Tuesday, March 9, 2010

"31 Bond Street: A Novel" by Ellen Horan -- a historical legal mystery

This enjoyable book is a little difficult to categorize. It is a historical novel but it is more about the murder and trial than about the period. It is a courtroom drama but in a legal system without the familiar rights and processes we see in modern legal thrillers. One of the jacket blurbs likened it to a combination of Caleb Carr and Scott Turow, which I think fits for the subject matter. (I don't think it is as good as The Alienist: A Novel.) I love legal mysteries and quite enjoyed the historical nature of the book. That it was set in one of my favorite cities, New York City, added to the enjoyment.

The story is based on an actual murder case from 1857 and several of the characters are based on the actual people involved in that case. The main characters are the suspect Emma Cunningham (a widow with two daughters and the "wife" of the victim), Henry Clinton her attorney and Dr. Burdell the victim. Important secondary characters are Emma's teenage daughters Augusta and Helen, Samuel (Burdell's driver), John (a young boy who does errands for Burdell), and Ambrose Wicken (a Southern gentleman who Emma wants as a suitor for Augusta).

The story starts with the discovery of the body and Clinton's early involvement in the case and the moves back to the beginning of the relationship between Dr. Burdell and Emma. The story continues by alternating chapters on the murder investigation and trial with chapters covering the lives and activities of the victim and suspect before the murder. Unlike modern legal thrillers, Clinton does not go looking for the real killer; his focus is on using evidence to prove that it is someone other than Emma. Also, this book is much more centered on the people involved than on the trial itself. As the book progresses, the reader will see a lot of motives for killing Dr. Burdell and wonder whether or not Emma is the killer or if Clinton will be able win her acquittal either way. Many parts of the ending came as a surprise to me.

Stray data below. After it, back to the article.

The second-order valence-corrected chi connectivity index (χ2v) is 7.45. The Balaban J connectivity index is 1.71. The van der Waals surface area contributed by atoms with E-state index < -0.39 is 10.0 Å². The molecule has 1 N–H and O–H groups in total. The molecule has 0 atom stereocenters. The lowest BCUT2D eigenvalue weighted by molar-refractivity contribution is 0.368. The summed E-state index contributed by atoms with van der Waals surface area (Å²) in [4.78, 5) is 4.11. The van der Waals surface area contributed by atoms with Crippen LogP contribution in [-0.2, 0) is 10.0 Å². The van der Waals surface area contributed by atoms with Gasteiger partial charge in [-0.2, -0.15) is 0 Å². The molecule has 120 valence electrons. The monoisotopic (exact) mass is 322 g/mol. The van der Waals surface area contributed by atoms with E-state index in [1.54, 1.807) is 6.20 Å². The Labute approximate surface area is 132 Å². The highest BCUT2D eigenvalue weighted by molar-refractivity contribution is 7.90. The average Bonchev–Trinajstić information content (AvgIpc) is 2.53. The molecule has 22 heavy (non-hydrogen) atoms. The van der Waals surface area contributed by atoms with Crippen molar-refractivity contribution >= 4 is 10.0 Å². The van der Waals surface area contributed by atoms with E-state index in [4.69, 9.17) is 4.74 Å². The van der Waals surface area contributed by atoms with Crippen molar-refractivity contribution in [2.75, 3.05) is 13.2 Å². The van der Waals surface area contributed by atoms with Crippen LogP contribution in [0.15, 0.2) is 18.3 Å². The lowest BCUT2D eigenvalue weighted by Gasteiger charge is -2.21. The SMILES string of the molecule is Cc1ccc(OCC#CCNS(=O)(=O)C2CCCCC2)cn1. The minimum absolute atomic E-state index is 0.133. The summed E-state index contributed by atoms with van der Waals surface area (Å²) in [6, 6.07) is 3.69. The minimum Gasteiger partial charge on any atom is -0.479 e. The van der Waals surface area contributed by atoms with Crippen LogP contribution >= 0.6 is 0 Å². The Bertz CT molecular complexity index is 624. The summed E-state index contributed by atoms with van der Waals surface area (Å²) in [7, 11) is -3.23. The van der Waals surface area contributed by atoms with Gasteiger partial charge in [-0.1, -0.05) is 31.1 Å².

Because of the focus of the book on Emma, I think women may enjoy this more than men, but I recommend it to anyone who enjoys either historical novels or legal novels. I think it would also be a good book for book clubs because there is plenty to discuss in it.

I got this book free from the Amazon Vine program for purposes of reviewing it.

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